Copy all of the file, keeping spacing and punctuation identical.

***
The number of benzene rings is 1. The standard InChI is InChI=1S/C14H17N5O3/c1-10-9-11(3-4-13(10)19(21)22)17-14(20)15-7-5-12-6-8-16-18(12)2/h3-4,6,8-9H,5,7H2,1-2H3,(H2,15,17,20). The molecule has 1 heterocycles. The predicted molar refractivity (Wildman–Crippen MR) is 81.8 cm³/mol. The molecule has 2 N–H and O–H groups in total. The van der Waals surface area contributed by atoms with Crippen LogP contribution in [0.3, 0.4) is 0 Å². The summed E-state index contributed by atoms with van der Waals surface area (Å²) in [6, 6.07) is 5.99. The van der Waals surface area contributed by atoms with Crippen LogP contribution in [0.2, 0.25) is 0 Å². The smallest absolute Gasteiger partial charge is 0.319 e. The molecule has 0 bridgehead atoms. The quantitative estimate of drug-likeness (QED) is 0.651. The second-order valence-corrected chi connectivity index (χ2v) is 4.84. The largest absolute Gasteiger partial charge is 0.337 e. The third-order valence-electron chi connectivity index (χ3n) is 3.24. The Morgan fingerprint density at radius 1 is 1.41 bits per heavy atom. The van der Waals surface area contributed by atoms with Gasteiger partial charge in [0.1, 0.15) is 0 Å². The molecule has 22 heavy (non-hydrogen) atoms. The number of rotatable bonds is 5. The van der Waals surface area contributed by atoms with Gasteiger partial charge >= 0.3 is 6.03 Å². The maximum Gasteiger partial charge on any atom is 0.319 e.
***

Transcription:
The number of benzene rings is 1. The standard InChI is InChI=1S/C14H17N5O3/c1-10-9-11(3-4-13(10)19(21)22)17-14(20)15-7-5-12-6-8-16-18(12)2/h3-4,6,8-9H,5,7H2,1-2H3,(H2,15,17,20). The molecule has 1 heterocycles. The predicted molar refractivity (Wildman–Crippen MR) is 81.8 cm³/mol. The molecule has 2 N–H and O–H groups in total. The van der Waals surface area contributed by atoms with Crippen LogP contribution in [0.3, 0.4) is 0 Å². The summed E-state index contributed by atoms with van der Waals surface area (Å²) in [6, 6.07) is 5.99. The van der Waals surface area contributed by atoms with Crippen LogP contribution in [0.2, 0.25) is 0 Å². The smallest absolute Gasteiger partial charge is 0.319 e. The molecule has 0 bridgehead atoms. The quantitative estimate of drug-likeness (QED) is 0.651. The second-order valence-corrected chi connectivity index (χ2v) is 4.84. The largest absolute Gasteiger partial charge is 0.337 e. The third-order valence-electron chi connectivity index (χ3n) is 3.24. The Morgan fingerprint density at radius 1 is 1.41 bits per heavy atom. The van der Waals surface area contributed by atoms with Gasteiger partial charge in [0.1, 0.15) is 0 Å². The molecule has 22 heavy (non-hydrogen) atoms. The number of rotatable bonds is 5. The van der Waals surface area contributed by atoms with Gasteiger partial charge >= 0.3 is 6.03 Å². The maximum Gasteiger partial charge on any atom is 0.319 e.